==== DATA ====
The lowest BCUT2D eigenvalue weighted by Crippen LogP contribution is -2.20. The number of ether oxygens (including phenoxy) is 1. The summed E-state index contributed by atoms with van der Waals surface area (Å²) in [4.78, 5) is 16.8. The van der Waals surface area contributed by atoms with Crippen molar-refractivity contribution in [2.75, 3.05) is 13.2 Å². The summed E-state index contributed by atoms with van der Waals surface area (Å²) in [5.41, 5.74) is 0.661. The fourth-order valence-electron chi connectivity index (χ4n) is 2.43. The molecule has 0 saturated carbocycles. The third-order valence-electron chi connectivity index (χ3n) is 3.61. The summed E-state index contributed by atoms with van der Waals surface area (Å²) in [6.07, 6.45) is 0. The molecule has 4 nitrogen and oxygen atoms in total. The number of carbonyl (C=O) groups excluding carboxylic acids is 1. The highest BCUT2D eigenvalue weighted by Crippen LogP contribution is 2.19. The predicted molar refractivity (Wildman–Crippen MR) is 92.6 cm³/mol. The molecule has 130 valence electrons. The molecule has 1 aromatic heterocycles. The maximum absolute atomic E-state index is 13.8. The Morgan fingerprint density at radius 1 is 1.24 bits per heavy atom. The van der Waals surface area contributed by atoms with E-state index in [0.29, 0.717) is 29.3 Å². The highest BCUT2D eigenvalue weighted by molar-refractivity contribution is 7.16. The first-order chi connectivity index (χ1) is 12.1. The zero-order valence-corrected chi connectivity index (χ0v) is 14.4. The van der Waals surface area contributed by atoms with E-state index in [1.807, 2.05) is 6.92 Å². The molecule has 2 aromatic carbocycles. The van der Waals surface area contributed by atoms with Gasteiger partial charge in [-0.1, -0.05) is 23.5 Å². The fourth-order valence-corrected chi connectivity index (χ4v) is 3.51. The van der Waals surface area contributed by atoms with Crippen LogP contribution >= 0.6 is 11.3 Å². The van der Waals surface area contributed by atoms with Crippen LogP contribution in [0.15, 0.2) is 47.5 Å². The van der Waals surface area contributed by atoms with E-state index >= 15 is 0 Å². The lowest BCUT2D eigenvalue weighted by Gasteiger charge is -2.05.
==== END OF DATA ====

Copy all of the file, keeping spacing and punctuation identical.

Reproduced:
The lowest BCUT2D eigenvalue weighted by Crippen LogP contribution is -2.20. The number of ether oxygens (including phenoxy) is 1. The summed E-state index contributed by atoms with van der Waals surface area (Å²) in [4.78, 5) is 16.8. The van der Waals surface area contributed by atoms with Crippen molar-refractivity contribution in [2.75, 3.05) is 13.2 Å². The summed E-state index contributed by atoms with van der Waals surface area (Å²) in [5.41, 5.74) is 0.661. The fourth-order valence-electron chi connectivity index (χ4n) is 2.43. The molecule has 0 saturated carbocycles. The third-order valence-electron chi connectivity index (χ3n) is 3.61. The summed E-state index contributed by atoms with van der Waals surface area (Å²) in [6.07, 6.45) is 0. The molecule has 4 nitrogen and oxygen atoms in total. The number of carbonyl (C=O) groups excluding carboxylic acids is 1. The highest BCUT2D eigenvalue weighted by Crippen LogP contribution is 2.19. The predicted molar refractivity (Wildman–Crippen MR) is 92.6 cm³/mol. The molecule has 130 valence electrons. The molecule has 1 aromatic heterocycles. The maximum absolute atomic E-state index is 13.8. The Morgan fingerprint density at radius 1 is 1.24 bits per heavy atom. The van der Waals surface area contributed by atoms with E-state index in [0.29, 0.717) is 29.3 Å². The highest BCUT2D eigenvalue weighted by molar-refractivity contribution is 7.16. The first-order chi connectivity index (χ1) is 12.1. The zero-order valence-corrected chi connectivity index (χ0v) is 14.4. The van der Waals surface area contributed by atoms with E-state index in [1.807, 2.05) is 6.92 Å². The molecule has 2 aromatic carbocycles. The van der Waals surface area contributed by atoms with Gasteiger partial charge in [-0.1, -0.05) is 23.5 Å². The fourth-order valence-corrected chi connectivity index (χ4v) is 3.51. The van der Waals surface area contributed by atoms with Crippen LogP contribution >= 0.6 is 11.3 Å². The van der Waals surface area contributed by atoms with Crippen LogP contribution in [0.15, 0.2) is 47.5 Å². The van der Waals surface area contributed by atoms with E-state index >= 15 is 0 Å². The lowest BCUT2D eigenvalue weighted by Gasteiger charge is -2.05.